# friction and sliding box

• Oct 26th 2007, 01:45 PM
rcmango
friction and sliding box
I know there was a similiar problem i did awhile back involving true weight, that was elevator related, but it didn't include friction.

also, i thought when an object is stationary then the Force was 0.

friction is causing me some confusion here.

A 6.40 kg box is sliding across the horizontal floor of an elevator.
The coefficient of kinetic friction between the box and the floor is 0.460.

SO, determine the kinetic frictional force that acts on the box for each of the following cases.

(a) The elevator is stationary.
in Newtons

(b) The elevator is accelerating upward with an acceleration whose magnitude is 1.90 m/s^2.
in Newtons

(c) The elevator is accelerating downward with an acceleration whose magnitude is 1.90 m/s^2.
in Newtons
• Oct 27th 2007, 12:46 AM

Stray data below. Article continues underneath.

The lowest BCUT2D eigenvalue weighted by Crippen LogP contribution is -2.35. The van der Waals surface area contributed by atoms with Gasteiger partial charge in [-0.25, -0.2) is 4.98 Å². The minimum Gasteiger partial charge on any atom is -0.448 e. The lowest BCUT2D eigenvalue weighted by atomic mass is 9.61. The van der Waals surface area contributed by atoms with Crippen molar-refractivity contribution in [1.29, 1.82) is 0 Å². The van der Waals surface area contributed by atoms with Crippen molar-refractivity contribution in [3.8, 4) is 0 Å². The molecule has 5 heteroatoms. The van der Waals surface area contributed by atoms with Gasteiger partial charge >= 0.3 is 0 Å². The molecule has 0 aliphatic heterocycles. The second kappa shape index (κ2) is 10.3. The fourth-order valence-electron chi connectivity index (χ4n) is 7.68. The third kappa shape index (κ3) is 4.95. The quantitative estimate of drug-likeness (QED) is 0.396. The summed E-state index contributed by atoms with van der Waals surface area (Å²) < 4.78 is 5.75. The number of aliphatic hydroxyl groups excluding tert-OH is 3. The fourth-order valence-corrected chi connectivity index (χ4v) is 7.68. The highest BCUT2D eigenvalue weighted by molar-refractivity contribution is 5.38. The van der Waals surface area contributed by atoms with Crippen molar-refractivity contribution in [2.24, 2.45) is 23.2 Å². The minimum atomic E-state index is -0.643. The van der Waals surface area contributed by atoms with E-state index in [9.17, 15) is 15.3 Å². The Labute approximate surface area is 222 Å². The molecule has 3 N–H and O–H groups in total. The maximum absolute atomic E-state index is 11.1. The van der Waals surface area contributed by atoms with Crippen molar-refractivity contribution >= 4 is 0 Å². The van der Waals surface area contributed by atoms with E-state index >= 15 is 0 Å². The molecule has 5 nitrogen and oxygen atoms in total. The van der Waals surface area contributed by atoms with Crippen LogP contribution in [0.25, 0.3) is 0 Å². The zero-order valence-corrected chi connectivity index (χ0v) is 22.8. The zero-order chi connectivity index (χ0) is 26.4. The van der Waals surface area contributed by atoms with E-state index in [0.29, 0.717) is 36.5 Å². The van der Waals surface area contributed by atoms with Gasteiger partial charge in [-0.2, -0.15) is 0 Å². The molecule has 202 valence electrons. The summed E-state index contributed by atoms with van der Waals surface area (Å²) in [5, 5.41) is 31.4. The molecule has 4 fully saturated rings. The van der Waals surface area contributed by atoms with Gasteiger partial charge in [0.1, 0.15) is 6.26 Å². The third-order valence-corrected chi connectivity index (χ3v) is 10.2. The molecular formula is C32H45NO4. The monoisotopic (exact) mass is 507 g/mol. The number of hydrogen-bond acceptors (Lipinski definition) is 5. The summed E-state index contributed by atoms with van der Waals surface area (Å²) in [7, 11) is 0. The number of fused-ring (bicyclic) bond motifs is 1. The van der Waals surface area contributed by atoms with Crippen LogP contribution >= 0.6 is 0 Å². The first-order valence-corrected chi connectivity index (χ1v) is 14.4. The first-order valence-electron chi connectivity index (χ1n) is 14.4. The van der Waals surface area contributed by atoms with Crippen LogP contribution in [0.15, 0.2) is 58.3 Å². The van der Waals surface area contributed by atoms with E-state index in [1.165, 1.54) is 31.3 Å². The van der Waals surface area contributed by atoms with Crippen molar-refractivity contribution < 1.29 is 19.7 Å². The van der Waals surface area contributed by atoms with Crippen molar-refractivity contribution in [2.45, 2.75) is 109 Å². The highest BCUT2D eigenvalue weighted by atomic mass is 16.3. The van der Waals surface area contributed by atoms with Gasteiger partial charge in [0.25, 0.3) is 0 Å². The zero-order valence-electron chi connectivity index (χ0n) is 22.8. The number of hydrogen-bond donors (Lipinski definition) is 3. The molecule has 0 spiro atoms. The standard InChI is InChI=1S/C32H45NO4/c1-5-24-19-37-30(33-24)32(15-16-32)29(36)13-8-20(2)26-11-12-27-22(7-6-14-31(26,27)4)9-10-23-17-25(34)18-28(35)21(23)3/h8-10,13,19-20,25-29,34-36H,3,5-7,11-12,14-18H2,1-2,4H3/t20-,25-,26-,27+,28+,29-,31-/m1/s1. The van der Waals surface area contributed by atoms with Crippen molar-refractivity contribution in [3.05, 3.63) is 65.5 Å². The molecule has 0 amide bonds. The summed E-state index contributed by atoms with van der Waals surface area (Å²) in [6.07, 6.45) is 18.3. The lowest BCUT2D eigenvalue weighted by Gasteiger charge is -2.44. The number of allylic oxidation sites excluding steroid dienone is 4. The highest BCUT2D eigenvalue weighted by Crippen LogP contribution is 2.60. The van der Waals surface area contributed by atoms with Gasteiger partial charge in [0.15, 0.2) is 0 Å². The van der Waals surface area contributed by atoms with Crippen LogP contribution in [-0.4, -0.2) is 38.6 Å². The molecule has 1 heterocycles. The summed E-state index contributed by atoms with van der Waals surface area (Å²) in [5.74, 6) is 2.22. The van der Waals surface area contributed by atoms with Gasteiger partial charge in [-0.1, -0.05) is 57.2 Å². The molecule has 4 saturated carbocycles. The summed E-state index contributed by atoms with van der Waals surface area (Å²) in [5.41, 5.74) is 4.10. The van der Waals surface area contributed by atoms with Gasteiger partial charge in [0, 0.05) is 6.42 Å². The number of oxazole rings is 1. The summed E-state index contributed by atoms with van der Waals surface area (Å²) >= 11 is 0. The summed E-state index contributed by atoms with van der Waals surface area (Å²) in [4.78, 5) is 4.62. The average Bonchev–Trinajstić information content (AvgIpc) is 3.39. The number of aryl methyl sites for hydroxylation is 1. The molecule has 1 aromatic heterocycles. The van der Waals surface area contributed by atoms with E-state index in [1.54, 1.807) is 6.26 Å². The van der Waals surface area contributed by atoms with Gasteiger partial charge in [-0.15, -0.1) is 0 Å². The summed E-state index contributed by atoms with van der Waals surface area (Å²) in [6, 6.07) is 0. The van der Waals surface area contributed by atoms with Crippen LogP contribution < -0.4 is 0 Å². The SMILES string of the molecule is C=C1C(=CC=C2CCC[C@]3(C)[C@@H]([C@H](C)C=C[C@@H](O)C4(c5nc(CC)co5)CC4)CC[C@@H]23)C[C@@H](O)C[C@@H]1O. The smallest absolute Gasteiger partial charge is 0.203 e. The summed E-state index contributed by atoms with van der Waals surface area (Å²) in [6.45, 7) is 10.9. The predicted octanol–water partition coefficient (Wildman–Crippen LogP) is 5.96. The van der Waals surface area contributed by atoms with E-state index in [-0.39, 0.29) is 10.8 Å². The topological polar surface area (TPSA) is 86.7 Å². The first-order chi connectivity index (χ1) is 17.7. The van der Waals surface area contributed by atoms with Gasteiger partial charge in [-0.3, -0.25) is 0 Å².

CaptainBlack
Quote:

Originally Posted by rcmango
I know there was a similiar problem i did awhile back involving true weight, that was elevator related, but it didn't include friction.

also, i thought when an object is stationary then the Force was 0.

friction is causing me some confusion here.

A 6.40 kg box is sliding across the horizontal floor of an elevator.
The coefficient of kinetic friction between the box and the floor is 0.460.

SO, determine the kinetic frictional force that acts on the box for each of the following cases.

(a) The elevator is stationary.
in Newtons

(b) The elevator is accelerating upward with an acceleration whose magnitude is 1.90 m/s^2.
in Newtons

(c) The elevator is accelerating downward with an acceleration whose magnitude is 1.90 m/s^2.
in Newtons

You do all these in the same way as for a stationary lift, that is the frictional
force is $F=\mu_k m g$, but here $g$ is the effective accelaeration due to gravity,
in the three cases this is $g_0$, $g_0+1.9$ and $g_0-1.9$, where $g_0$ is the conventional
acceleration due to gravity $g_0\approx 9.81 \mbox{m/s}^2$

RonL